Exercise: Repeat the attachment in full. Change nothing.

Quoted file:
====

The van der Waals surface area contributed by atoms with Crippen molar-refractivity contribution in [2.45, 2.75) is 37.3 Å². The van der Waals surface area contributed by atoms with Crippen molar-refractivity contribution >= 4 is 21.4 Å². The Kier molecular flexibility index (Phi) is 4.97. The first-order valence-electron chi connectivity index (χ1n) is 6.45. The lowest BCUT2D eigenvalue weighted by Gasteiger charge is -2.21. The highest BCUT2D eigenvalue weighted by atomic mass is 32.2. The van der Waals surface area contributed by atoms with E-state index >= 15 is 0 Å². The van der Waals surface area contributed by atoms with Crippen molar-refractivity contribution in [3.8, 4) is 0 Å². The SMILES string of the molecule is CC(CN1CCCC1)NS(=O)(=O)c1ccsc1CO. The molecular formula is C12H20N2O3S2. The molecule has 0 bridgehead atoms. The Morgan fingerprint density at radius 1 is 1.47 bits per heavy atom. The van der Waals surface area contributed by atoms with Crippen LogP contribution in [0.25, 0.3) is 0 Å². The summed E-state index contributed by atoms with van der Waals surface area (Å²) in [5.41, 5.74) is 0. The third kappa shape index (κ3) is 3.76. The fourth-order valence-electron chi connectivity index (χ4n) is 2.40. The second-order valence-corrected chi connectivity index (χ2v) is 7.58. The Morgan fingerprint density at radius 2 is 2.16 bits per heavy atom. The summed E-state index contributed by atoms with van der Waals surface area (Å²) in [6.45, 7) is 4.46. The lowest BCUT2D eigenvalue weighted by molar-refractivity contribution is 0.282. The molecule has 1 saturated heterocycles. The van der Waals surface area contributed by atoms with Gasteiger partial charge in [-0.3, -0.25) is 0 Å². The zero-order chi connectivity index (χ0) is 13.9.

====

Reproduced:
The van der Waals surface area contributed by atoms with Crippen molar-refractivity contribution in [2.45, 2.75) is 37.3 Å². The van der Waals surface area contributed by atoms with Crippen molar-refractivity contribution >= 4 is 21.4 Å². The Kier molecular flexibility index (Phi) is 4.97. The first-order valence-electron chi connectivity index (χ1n) is 6.45. The lowest BCUT2D eigenvalue weighted by Gasteiger charge is -2.21. The highest BCUT2D eigenvalue weighted by atomic mass is 32.2. The van der Waals surface area contributed by atoms with E-state index >= 15 is 0 Å². The van der Waals surface area contributed by atoms with Crippen molar-refractivity contribution in [3.8, 4) is 0 Å². The SMILES string of the molecule is CC(CN1CCCC1)NS(=O)(=O)c1ccsc1CO. The molecular formula is C12H20N2O3S2. The molecule has 0 bridgehead atoms. The Morgan fingerprint density at radius 1 is 1.47 bits per heavy atom. The van der Waals surface area contributed by atoms with Crippen LogP contribution in [0.25, 0.3) is 0 Å². The summed E-state index contributed by atoms with van der Waals surface area (Å²) in [5.41, 5.74) is 0. The third kappa shape index (κ3) is 3.76. The fourth-order valence-electron chi connectivity index (χ4n) is 2.40. The second-order valence-corrected chi connectivity index (χ2v) is 7.58. The Morgan fingerprint density at radius 2 is 2.16 bits per heavy atom. The summed E-state index contributed by atoms with van der Waals surface area (Å²) in [6.45, 7) is 4.46. The lowest BCUT2D eigenvalue weighted by molar-refractivity contribution is 0.282. The molecule has 1 saturated heterocycles. The van der Waals surface area contributed by atoms with Gasteiger partial charge in [-0.3, -0.25) is 0 Å². The zero-order chi connectivity index (χ0) is 13.9.